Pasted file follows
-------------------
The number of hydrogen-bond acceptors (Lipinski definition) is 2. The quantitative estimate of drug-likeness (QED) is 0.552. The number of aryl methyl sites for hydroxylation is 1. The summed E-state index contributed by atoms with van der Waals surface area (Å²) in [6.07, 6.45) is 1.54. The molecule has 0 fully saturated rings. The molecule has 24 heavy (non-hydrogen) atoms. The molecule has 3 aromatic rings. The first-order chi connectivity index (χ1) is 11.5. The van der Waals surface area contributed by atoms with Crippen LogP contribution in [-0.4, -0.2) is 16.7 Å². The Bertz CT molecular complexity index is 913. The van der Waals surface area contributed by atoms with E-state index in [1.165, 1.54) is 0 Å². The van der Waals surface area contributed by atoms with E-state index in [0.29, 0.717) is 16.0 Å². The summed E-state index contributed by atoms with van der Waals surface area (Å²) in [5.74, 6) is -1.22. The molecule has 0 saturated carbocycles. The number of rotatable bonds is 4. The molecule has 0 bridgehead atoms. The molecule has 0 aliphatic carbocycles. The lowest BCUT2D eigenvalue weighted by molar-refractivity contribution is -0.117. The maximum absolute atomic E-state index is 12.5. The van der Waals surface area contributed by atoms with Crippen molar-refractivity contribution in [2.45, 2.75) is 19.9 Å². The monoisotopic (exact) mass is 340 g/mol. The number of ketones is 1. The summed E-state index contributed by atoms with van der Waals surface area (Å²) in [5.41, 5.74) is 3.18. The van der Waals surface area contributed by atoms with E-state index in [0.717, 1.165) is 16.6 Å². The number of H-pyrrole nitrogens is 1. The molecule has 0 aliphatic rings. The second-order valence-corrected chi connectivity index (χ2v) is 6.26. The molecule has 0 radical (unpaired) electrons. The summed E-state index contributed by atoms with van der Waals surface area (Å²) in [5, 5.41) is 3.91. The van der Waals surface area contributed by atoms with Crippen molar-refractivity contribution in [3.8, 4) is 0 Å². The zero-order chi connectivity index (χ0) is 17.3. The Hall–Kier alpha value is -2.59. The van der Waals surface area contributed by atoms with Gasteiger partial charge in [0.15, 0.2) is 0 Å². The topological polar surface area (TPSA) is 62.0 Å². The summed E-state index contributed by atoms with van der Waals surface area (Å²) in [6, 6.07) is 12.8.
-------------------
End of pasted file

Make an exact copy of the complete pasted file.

The number of hydrogen-bond acceptors (Lipinski definition) is 2. The quantitative estimate of drug-likeness (QED) is 0.552. The number of aryl methyl sites for hydroxylation is 1. The summed E-state index contributed by atoms with van der Waals surface area (Å²) in [6.07, 6.45) is 1.54. The molecule has 0 fully saturated rings. The molecule has 24 heavy (non-hydrogen) atoms. The molecule has 3 aromatic rings. The first-order chi connectivity index (χ1) is 11.5. The van der Waals surface area contributed by atoms with Crippen LogP contribution in [-0.4, -0.2) is 16.7 Å². The Bertz CT molecular complexity index is 913. The van der Waals surface area contributed by atoms with E-state index in [1.165, 1.54) is 0 Å². The van der Waals surface area contributed by atoms with E-state index in [0.29, 0.717) is 16.0 Å². The summed E-state index contributed by atoms with van der Waals surface area (Å²) in [5.74, 6) is -1.22. The molecule has 0 saturated carbocycles. The number of rotatable bonds is 4. The molecule has 0 bridgehead atoms. The molecule has 0 aliphatic carbocycles. The lowest BCUT2D eigenvalue weighted by molar-refractivity contribution is -0.117. The maximum absolute atomic E-state index is 12.5. The van der Waals surface area contributed by atoms with Crippen molar-refractivity contribution in [2.45, 2.75) is 19.9 Å². The monoisotopic (exact) mass is 340 g/mol. The number of ketones is 1. The summed E-state index contributed by atoms with van der Waals surface area (Å²) in [5.41, 5.74) is 3.18. The van der Waals surface area contributed by atoms with E-state index in [0.717, 1.165) is 16.6 Å². The number of H-pyrrole nitrogens is 1. The molecule has 0 aliphatic rings. The second-order valence-corrected chi connectivity index (χ2v) is 6.26. The molecule has 0 radical (unpaired) electrons. The summed E-state index contributed by atoms with van der Waals surface area (Å²) in [5, 5.41) is 3.91. The van der Waals surface area contributed by atoms with Crippen molar-refractivity contribution in [3.8, 4) is 0 Å². The zero-order chi connectivity index (χ0) is 17.3. The Hall–Kier alpha value is -2.59. The van der Waals surface area contributed by atoms with Gasteiger partial charge in [0.15, 0.2) is 0 Å². The topological polar surface area (TPSA) is 62.0 Å². The summed E-state index contributed by atoms with van der Waals surface area (Å²) in [6, 6.07) is 12.8.